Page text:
So far, there has only been one dent in Freeney’s income. After losing to the Chargers in early ’09, Freeney said that “those were the worst !&%# calls I’ve seen in a long time … It’s not like they made one !&%# bad call — it’s three calls, in overtime … They need to start investigating some other !&%#.” After that, the NFL fined Freeney’s #%&! for tune of $20,000.

12. Julius Peppers


Salary: $16.68 million
Endorsements: $150,000
Total: $16.8 million

Contract: $16.68 million

The gifted Carolina Panthers defensive end is one of the only NFL players, besides Donovan McNabb, to play in the NCAA men’s basketball Final Four and the Super Bowl. 6’6”, 285 pounds, and Peppers can sprint with the best of them, as well as overpower sturdy linemen. Needless to say, this four-time Pro Bowler and stellar athlete earns the public’s respect.

11. Antonio Smith

Salary: $15.5 million
Endorsements: $150,000
Total: $17 million

Contract: $35 million

After helping bring the Arizona Cardinals to the Super Bowl XLIII in 2009, defensive end Antonio Smith went free agent. The Houston Texans nabbed him for $35 million, building on their increasingly strong franchise. Now all he has to do is watch his elbows: The NFL fined him $22,500 for hitting and elbowing other players in a single week this year.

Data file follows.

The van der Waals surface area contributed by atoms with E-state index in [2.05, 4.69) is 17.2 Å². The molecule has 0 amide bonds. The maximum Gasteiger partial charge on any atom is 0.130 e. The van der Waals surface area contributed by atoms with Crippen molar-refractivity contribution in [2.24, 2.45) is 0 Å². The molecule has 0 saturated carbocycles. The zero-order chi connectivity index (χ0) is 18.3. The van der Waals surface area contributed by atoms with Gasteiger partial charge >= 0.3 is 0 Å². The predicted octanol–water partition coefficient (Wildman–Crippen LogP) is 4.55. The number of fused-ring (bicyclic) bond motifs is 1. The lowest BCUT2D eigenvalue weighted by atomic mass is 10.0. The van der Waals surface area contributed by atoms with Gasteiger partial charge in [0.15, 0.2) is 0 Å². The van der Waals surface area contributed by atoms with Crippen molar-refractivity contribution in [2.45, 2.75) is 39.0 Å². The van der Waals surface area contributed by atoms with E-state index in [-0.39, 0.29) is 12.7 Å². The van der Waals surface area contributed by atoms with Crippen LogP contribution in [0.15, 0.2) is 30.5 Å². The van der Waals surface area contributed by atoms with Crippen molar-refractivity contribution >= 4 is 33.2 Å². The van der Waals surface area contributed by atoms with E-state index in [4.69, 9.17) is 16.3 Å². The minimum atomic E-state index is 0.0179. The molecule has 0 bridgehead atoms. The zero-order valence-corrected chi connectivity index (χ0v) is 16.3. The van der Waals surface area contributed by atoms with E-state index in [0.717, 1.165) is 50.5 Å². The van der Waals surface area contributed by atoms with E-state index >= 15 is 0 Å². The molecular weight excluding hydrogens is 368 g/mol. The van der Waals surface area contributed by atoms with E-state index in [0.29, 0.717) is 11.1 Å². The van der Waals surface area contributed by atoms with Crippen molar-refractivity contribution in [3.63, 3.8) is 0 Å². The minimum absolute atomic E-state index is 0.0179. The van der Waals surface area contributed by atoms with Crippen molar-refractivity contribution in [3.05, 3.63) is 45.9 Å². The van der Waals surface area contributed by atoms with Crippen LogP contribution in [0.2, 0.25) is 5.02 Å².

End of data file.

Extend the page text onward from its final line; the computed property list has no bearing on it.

*Note: We derived most salary and endorsement data from these two sources. Because those sources have different time frames for their numbers, this list is best seen as an informed estimate for the 2009 season. We didn’t include other sources of income, taxes, agent fees, or any other deductions.

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Written by Drea Knufken

Currently, I create and execute content- and PR strategies for clients, including thought leadership and messaging. I also ghostwrite and produce press releases, white papers, case studies and other collateral.